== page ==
“Twenty-thousand!” a man yelled from his seat, “And I won’t go any higher—unless you peer-pressure me a little bit.” The crowd erupted in laughs, cheers, and applause, most people clapping one hand against any part of their body that wasn’t clutching a canapé or wine glass. It was just the first item of the live auction: a 20-person, all-inclusive, whole-pig barbecue at Weiser Farms in Pennyslvania complete with an all-star cooking staff.
That was just the tip of the iceberg. Overall, this year’s L.A. Loves Alex’s Lemonade event raised more than $1-million for childhood cancer research, exceeding last year’s number by about thirty percent. More than 2,000 guests and a slew of celebrities showed up, and—though philanthropy was definitely a motivator—none of it would have been possible without the chefs, vintners, and mixologists putting their best efforts on display. These were our top six bites from the event.
Adam Perry Lang’s Smoked Beef Ribs
His official dish was a smoked beef rib slider, but, at any guest’s request, he would casually hack off a fatty bit of meat directly from the bone and flip it with his cleaver right onto their plate. No barbecue sauce needed for this intensely smoky, perfectly seasoned bit of animal flesh. He may not currently have a restaurant of his own, but whenever Adam Perry Lang decides to show up, he reminds us that he is still a preeminent force to be reckoned with in the world of live-fire cooking.
Marc Vetri’s New England-Style Grilled Octopus Roll
Lobster rolls were poke before poke was poke. At some point, thanks to countless food trucks slinging identically mediocre copies of the same thing, L.A. reached its saturation point of barely dressed crustacean meat in cakey white bread. But, leave it to a chef from Philly to come in, reinvent the wheel, and restore our faith in the seafood roll. He combined tender charred octopus with mayonnaise, herbs, and various crunchy bits before throwing it all in a split piece of well-griddled white bread.
Nancy Silverton’s Lamb Chop “Scottadito” with Mint, Yogurt, and Fregola
Nancy Silverton knows her way around Mediterranean ingredients like it’s her job. Because, you know, it is. She had to duck cameras and boom mics while she turned-and-burned lamb chops on the grill before handing them off to her sous to be finished with lemon zest, yogurt, and fresh mint. The Italian descriptor “scottadito” literally translates to “scorched fingers”—implying the lamb chops are so delicious, you would intentionally cause yourself immeasurable pain rather than put them down. That’s not a bad way to put it.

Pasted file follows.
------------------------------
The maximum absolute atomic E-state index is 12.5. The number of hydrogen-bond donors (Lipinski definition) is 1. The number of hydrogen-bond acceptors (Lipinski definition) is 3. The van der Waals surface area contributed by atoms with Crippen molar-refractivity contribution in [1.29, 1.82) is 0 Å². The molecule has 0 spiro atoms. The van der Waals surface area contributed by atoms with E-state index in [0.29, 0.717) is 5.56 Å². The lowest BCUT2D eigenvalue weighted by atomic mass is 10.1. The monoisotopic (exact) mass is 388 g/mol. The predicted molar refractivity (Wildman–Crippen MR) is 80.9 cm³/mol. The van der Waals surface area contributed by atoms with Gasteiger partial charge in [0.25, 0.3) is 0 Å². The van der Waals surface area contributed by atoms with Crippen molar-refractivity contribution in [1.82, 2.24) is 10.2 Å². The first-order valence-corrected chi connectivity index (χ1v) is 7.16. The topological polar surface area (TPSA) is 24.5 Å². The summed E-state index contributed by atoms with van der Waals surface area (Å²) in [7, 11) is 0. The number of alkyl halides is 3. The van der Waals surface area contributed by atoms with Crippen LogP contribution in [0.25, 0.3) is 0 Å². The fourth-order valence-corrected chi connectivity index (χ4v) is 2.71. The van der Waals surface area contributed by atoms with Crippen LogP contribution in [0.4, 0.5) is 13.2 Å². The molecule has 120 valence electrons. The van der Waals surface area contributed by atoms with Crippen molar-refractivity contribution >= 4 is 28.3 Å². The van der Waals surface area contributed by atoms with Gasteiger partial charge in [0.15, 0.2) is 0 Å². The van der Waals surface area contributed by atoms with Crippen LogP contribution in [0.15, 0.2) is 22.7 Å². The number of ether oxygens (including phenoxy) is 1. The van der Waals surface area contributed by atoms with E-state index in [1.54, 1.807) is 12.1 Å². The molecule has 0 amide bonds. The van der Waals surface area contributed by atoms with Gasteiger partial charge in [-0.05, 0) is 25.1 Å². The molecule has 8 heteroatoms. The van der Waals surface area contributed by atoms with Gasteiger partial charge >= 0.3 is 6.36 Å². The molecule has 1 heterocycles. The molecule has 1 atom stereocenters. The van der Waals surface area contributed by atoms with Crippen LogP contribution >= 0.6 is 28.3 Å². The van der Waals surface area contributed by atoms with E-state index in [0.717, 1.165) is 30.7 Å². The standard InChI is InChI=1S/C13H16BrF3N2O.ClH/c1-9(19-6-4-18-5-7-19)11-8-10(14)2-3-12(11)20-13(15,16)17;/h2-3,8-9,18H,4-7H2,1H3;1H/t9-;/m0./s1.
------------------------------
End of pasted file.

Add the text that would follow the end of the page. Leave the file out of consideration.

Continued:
Tyler Malek’s Waffles with Cheesecake Ice Cream, Rosé Lemon Curd, and Candied Rhubarb
The PDX-based ice cream shop has been gracing L.A. with its outlandish flavors and hipster vibes for the better part of a year now, and lines still haven’t died down. Well, Alex’s Lemonade patrons got to skip all the waiting on Saturday and get their fix right away. The candied rhubarb was like a vegetable-based Sour Patch Kid, and Salt & Straw proved once and for all that we should all, indeed, be soaking breakfast pastries in wine.
Ben Ford’s Veal Tartare with Smoked Tonnato Sauce
Ben Ford of Ford’s Filling Station pulled off this bite-sized play on the classic Piedmontese dish vitello tonnato—a combination of chilled veal and a mayonnaise and tuna-based sauce generally reserved for Christmas. But, what better occasion to pull this dish out of his hat than a charity benefitting childhood cancer research? Plus, after stoking the flames all night at the Wolfgang Puck barbecue two nights before, he was probably excited to get out of the heat and make a raw dish.
Michael Voltaggio’s Tomato Slushie With Avocado Whipped Cream
OK. So. This should likely be included in a separate “best beverages” roundup—but, given the presence of tomato and avocado, we’re chalking this one up as a salad. It was bordering on 90 degrees of pure gray haziness, and the heat from pizza ovens and open grills and smokers was getting overwhelming, Luckily, a few chefs played to the weather. And the tomato slushie made a surprising amount of sense, too. It was spicy, sweet, perfectly balanced with salt and acid, and, above all, incredibly drinkable.